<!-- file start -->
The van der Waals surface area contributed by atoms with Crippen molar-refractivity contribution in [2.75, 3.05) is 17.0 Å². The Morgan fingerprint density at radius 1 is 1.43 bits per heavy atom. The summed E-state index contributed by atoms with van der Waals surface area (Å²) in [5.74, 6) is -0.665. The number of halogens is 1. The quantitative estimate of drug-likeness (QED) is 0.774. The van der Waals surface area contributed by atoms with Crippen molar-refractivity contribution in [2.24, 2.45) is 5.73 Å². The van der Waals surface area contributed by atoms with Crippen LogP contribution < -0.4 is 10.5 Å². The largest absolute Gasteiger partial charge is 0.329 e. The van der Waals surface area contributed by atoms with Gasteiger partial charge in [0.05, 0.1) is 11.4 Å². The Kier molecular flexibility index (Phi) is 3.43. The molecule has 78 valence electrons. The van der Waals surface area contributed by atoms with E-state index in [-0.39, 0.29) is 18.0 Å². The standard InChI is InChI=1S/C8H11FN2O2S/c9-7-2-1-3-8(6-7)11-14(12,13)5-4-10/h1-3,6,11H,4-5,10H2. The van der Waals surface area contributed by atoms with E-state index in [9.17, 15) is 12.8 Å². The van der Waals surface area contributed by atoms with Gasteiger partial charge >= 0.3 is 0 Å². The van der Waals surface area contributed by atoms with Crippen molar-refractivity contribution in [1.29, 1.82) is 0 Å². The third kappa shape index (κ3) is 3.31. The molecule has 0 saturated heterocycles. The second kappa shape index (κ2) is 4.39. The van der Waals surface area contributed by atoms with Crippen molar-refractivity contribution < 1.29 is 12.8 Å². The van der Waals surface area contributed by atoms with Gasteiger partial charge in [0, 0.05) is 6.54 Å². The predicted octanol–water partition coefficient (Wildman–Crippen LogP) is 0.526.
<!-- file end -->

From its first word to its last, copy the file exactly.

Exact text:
The van der Waals surface area contributed by atoms with Crippen molar-refractivity contribution in [2.75, 3.05) is 17.0 Å². The Morgan fingerprint density at radius 1 is 1.43 bits per heavy atom. The summed E-state index contributed by atoms with van der Waals surface area (Å²) in [5.74, 6) is -0.665. The number of halogens is 1. The quantitative estimate of drug-likeness (QED) is 0.774. The van der Waals surface area contributed by atoms with Crippen molar-refractivity contribution in [2.24, 2.45) is 5.73 Å². The van der Waals surface area contributed by atoms with Crippen LogP contribution < -0.4 is 10.5 Å². The largest absolute Gasteiger partial charge is 0.329 e. The van der Waals surface area contributed by atoms with Gasteiger partial charge in [0.05, 0.1) is 11.4 Å². The Kier molecular flexibility index (Phi) is 3.43. The molecule has 78 valence electrons. The van der Waals surface area contributed by atoms with E-state index in [-0.39, 0.29) is 18.0 Å². The standard InChI is InChI=1S/C8H11FN2O2S/c9-7-2-1-3-8(6-7)11-14(12,13)5-4-10/h1-3,6,11H,4-5,10H2. The van der Waals surface area contributed by atoms with E-state index in [9.17, 15) is 12.8 Å². The van der Waals surface area contributed by atoms with Gasteiger partial charge >= 0.3 is 0 Å². The van der Waals surface area contributed by atoms with Crippen molar-refractivity contribution in [1.29, 1.82) is 0 Å². The third kappa shape index (κ3) is 3.31. The molecule has 0 saturated heterocycles. The second kappa shape index (κ2) is 4.39. The van der Waals surface area contributed by atoms with Crippen molar-refractivity contribution < 1.29 is 12.8 Å². The van der Waals surface area contributed by atoms with Gasteiger partial charge in [0, 0.05) is 6.54 Å². The predicted octanol–water partition coefficient (Wildman–Crippen LogP) is 0.526.